Is Davao an empowered city?
Counterattacking the rape joke critics of her father, Sara Duterte retorts: “What have you done to help Davao City?”
Sara Duterte is, indeed, her father’s daughter: She has the capacity for astounding speech. Except that, in this case, what astounded was her logical fallacy. That makes her a Duterte first, a lawyer second, and, just perhaps, a public servant third.
That counterattack was an ad hominem. Verbally attacking her family’s critics proves nothing about the truth or falsity of the rape joke critics’ claims.
But the mayor seems to be aware of the power of her sound bites. How to understand that? In our post-2016 political climate, ad hominems, despite being unethical, can manipulate voters by appealing to irrelevant foibles instead of addressing core issues. It is a Duterte trademark.
That is exactly the secret of the Duterte family management style: short-fused, impervious to criticism, closed to any form of public assessment. Diatribe is the mark of public speech among every one of the Dutertes. They know they can hold their public audience captive with that.
By watching the family’s deportment and multiplying this to more than 20 years of being in power, the assessment becomes telltale. Davao City is a city where public criticism is suppressed.
And, although one reads truncated criticisms of public programs emanating from the Dutertes by some of Davao’s public writers, one sees zero writings that attack them frontally—when attacking them frontally becomes the right thing to do because, as public servants, they should be fair game.
The sustained national mania on social media for Paolo Duterte’s association with the still unresolved P6.4-billion shabu caper, for example, is a topic that is unmentionable anywhere in Davao City’s nooks and crannies.
This is where Davao City makes for an interesting study. While the rest of the nation has learned to pierce the Duterte façade, Davao City remains in a culture of silence. Pundit friends maintain that the killing of broadcaster and Duterte critic Jun Pala 15 years ago this Sept. 6 serves as their milepost.
For instance, the question “Who is Tita Nanie?” (of the same P6.4-billion shabu conundrum in the Bureau of Customs) remains unanswered until this day. Sen. Antonio Trillanes IV put forward a possible identity: Nanie Cabato Coronacion. Sources in Davao City offer in hushed tones who she is and what she is to the Duterte family. But no one in the city itself has bothered to do investigative writing on the query.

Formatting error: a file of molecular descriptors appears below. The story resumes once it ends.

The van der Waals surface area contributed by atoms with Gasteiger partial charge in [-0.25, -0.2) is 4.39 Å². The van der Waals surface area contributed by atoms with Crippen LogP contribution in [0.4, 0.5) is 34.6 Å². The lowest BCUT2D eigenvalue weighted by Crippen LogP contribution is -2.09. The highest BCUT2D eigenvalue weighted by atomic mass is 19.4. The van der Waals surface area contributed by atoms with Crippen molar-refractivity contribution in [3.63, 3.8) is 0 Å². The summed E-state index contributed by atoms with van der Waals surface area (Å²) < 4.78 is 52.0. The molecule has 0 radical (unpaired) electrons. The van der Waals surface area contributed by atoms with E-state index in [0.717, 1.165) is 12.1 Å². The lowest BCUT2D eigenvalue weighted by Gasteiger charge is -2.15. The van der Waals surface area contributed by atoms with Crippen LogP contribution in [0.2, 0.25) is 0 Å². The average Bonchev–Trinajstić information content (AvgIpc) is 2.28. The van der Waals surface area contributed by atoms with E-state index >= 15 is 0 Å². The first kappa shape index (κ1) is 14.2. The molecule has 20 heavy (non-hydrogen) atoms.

“There are three kinds of journalists in this country,” President Duterte said at a press conference on June 2, 2016. “Those who are the crusaders, telling the truth. They do not accept money. The second class are the mouthpieces of vested interests, the publicists. The third are the lowlifes who are nothing more than extortionists.”
Was he speaking from his Davao City experience? No doubt, of course. But the solution he proffers is one that is a scourge for all journalists—“Kill journalism.”
No one but no one in Davao City can invoke the right to freedom of expression. Mocha Uson’s fake dichotomy of “mainstream media” and “pro-Duterte media” is simply a reflection of that Duterte modus operandi and its snarling contempt for all writers critical of the family’s every public move.
It is also a fact that, in Davao City, there are many secret Duterte critics we have personally encountered. Remember that the first comprehensive scrutiny of extrajudicial killings was initiated in Davao City, and not even by a public analyst but by a man of the cloth, the Redemptorist priest Fr. Amado Picardal.
Father Picz has gone public this past week with the threats against his life. And what remedy does Harry Roque offer to this priest to whom we owe a multitude of gratitude for his truth-telling? Seek a writ of amparo from a court of our justice system, Roque said—the same justice system that granted a hero’s burial to the greatest violator of human rights in Philippine history.
Duterte critics see black from white. But if they are from Davao City, they must publicly say they see only white.
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